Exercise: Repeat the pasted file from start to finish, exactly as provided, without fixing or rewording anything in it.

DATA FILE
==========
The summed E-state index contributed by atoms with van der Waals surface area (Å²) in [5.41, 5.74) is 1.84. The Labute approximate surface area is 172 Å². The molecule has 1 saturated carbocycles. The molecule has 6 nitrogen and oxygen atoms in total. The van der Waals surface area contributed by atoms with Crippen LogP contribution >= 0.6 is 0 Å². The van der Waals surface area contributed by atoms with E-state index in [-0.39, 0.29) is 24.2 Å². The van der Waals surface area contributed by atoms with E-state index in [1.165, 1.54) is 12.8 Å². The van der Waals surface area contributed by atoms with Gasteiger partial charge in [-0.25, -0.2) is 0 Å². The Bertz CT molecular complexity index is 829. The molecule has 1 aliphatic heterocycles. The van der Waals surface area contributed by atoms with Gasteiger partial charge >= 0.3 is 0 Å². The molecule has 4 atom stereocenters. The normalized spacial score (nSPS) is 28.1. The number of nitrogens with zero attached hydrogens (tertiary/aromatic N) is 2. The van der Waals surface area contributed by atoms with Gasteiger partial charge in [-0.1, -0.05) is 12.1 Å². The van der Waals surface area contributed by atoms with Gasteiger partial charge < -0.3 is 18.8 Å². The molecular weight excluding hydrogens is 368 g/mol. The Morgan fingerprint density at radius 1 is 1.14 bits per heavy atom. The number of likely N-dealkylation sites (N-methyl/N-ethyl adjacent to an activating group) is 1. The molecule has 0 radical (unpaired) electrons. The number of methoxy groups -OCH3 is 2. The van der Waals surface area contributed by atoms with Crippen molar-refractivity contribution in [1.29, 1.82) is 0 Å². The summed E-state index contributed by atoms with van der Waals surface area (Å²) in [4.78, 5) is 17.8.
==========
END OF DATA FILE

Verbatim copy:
The summed E-state index contributed by atoms with van der Waals surface area (Å²) in [5.41, 5.74) is 1.84. The Labute approximate surface area is 172 Å². The molecule has 1 saturated carbocycles. The molecule has 6 nitrogen and oxygen atoms in total. The van der Waals surface area contributed by atoms with Crippen LogP contribution >= 0.6 is 0 Å². The van der Waals surface area contributed by atoms with E-state index in [-0.39, 0.29) is 24.2 Å². The van der Waals surface area contributed by atoms with E-state index in [1.165, 1.54) is 12.8 Å². The van der Waals surface area contributed by atoms with Gasteiger partial charge in [-0.25, -0.2) is 0 Å². The Bertz CT molecular complexity index is 829. The molecule has 1 aliphatic heterocycles. The van der Waals surface area contributed by atoms with Gasteiger partial charge >= 0.3 is 0 Å². The molecule has 4 atom stereocenters. The normalized spacial score (nSPS) is 28.1. The number of nitrogens with zero attached hydrogens (tertiary/aromatic N) is 2. The van der Waals surface area contributed by atoms with Gasteiger partial charge in [-0.1, -0.05) is 12.1 Å². The van der Waals surface area contributed by atoms with Gasteiger partial charge < -0.3 is 18.8 Å². The molecular weight excluding hydrogens is 368 g/mol. The Morgan fingerprint density at radius 1 is 1.14 bits per heavy atom. The number of likely N-dealkylation sites (N-methyl/N-ethyl adjacent to an activating group) is 1. The molecule has 0 radical (unpaired) electrons. The number of methoxy groups -OCH3 is 2. The van der Waals surface area contributed by atoms with Crippen molar-refractivity contribution in [1.29, 1.82) is 0 Å². The summed E-state index contributed by atoms with van der Waals surface area (Å²) in [4.78, 5) is 17.8.